Here is one of several plots on the farm this year. I plant around 20 acres a year (10 acres 2X, maybe more). However, if I only had the time to plant once a year, this would be my go-to method.

1. Spray GLY
2. Go back to the house, eat some lunch, let GLY dry.
3. Seed into the standing green veg.
4. Wait/pray for rain
5. Optional - this particular plot I bush-hogged off the next day to see if I noticed any major difference between mowing off the sprayed thatch vs. just letting it fall. So far, I am not sold on needing to bush hog it off, but it sure is fun to run the bug hog!

I make very complex mixes because I like the soil science behind it all. However, if I could just recommend a solid mix it would be as follows.
1. Rye grain
2. Oats
3. turnip
4. rape
5. radish
6. medium red clover
7. crimson clover

This mix, planted in this way, will feed deer all year. And no, you don't need to separate your brassicas and grains - you do need to ensure that you are seeding the correct % per acre. Merit Seed or any other reputable seed mill will be able to assist you with fine-tuning the lbs per acre.

As always hope this helps.

Image-1.jpg
 

giles

Village idiot and local whore
Supporting Member
34,414
190
In a bar
Great topic! I have no dog in this fight but my outside view sees something. Why not focus planting by a water source? Add that with the diversity AL speaks of and you are good to go.

I also can't help but think of Stress capturing all that rain water hurting thing like this for people down the way.
 
  • Wow
Reactions: Stressless
IMO the more you can do to give deer (bucks in particular) a reason to frequent your property during the daylight hours the better your odds are of having them survive longer. Having adequate cover, food and water are the 3 main things that deer need to survive. I like the idea of having multiple smaller food plots, mock scrapes, does, LOW PRESSURE, etc. will allow that buck(s) to spend more time on your place during those daylight hours. Hopefully allowing them to avoid being killed on those neighboring properties. Hopefully they are the last to show up at those bait sites, perhaps right at quitting time when the hunter alerts them to their presence. Now, do they wander? Sure, cannot stop that once does are bred or they run into a real badass that sends them kicking rocks. We have prided ourselves as being low pressure for years and to have bucks reach maturity and some 8 1/2 to 11 1/2 years old either shows that it is possible to provide a place they want to spend more time or we just suck that bad at hunting LOL.
 

Stressless

Active Member
825
44
Keene, OH
@at1010

I will post this in my thread - no-till food plotting or whatever I named it, but I thought it was relevant to share here as well.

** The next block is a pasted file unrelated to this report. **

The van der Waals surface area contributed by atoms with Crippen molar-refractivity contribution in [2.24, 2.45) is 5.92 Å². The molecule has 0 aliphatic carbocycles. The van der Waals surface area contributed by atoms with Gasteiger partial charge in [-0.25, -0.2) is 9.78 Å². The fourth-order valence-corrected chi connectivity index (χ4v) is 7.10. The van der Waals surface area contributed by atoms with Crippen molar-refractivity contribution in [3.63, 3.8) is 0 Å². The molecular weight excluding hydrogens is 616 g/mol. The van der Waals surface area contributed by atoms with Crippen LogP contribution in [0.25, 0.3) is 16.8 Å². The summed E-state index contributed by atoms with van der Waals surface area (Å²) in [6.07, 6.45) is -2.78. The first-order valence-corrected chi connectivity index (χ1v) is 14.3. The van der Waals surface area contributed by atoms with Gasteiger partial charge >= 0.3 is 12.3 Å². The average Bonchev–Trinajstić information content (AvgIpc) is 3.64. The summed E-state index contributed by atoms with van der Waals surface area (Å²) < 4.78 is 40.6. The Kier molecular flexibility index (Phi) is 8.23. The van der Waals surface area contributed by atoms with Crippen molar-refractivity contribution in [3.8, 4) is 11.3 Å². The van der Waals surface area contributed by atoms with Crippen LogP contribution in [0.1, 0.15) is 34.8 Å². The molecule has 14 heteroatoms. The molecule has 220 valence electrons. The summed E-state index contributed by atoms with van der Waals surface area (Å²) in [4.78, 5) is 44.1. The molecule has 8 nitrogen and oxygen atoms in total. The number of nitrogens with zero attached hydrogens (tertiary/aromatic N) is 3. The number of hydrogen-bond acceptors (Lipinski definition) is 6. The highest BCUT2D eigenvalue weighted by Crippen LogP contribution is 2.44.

Here is one of several plots on the farm this year. I plant around 20 acres a year (10 acres 2X, maybe more). However, if I only had the time to plant once a year, this would be my go-to method.

1. Spray GLY
2. Go back to the house, eat some lunch, let GLY dry.
3. Seed into the standing green veg.
4. Wait/pray for rain
5. Optional - this particular plot I bush-hogged off the next day to see if I noticed any major difference between mowing off the sprayed thatch vs. just letting it fall. So far, I am not sold on needing to bush hog it off, but it sure is fun to run the bug hog!

I make very complex mixes because I like the soil science behind it all. However, if I could just recommend a solid mix it would be as follows.
1. Rye grain
2. Oats
3. turnip
4. rape
5. radish
6. medium red clover
7. crimson clover

This mix, planted in this way, will feed deer all year. And no, you don't need to separate your brassicas and grains - you do need to ensure that you are seeding the correct % per acre. Merit Seed or any other reputable seed mill will be able to assist you with fine-tuning the lbs per acre.

As always hope this helps.

View attachment 135509

Great stuff and thx for sharing. What time of year would you Gly and then plant this mix? When would (or would you) ? terminate this mix for the planting in 2022 or do you overseed into it?
 

at1010

*Supporting Member*
3,936
103
@at1010



Great stuff and thx for sharing. What time of year would you Gly and then plant this mix? When would (or would you) ? terminate this mix for the planting in 2022 or do you overseed into it?

I don’t want any (or reduced as much as possible) fallow time. I spray and plant same day. I plant between July 15th and August 15th - Typically.

I don’t terminate the mix until the following year so in fall of 2022. Id spray in July or August and plant, sir.
 
  • Like
Reactions: Stressless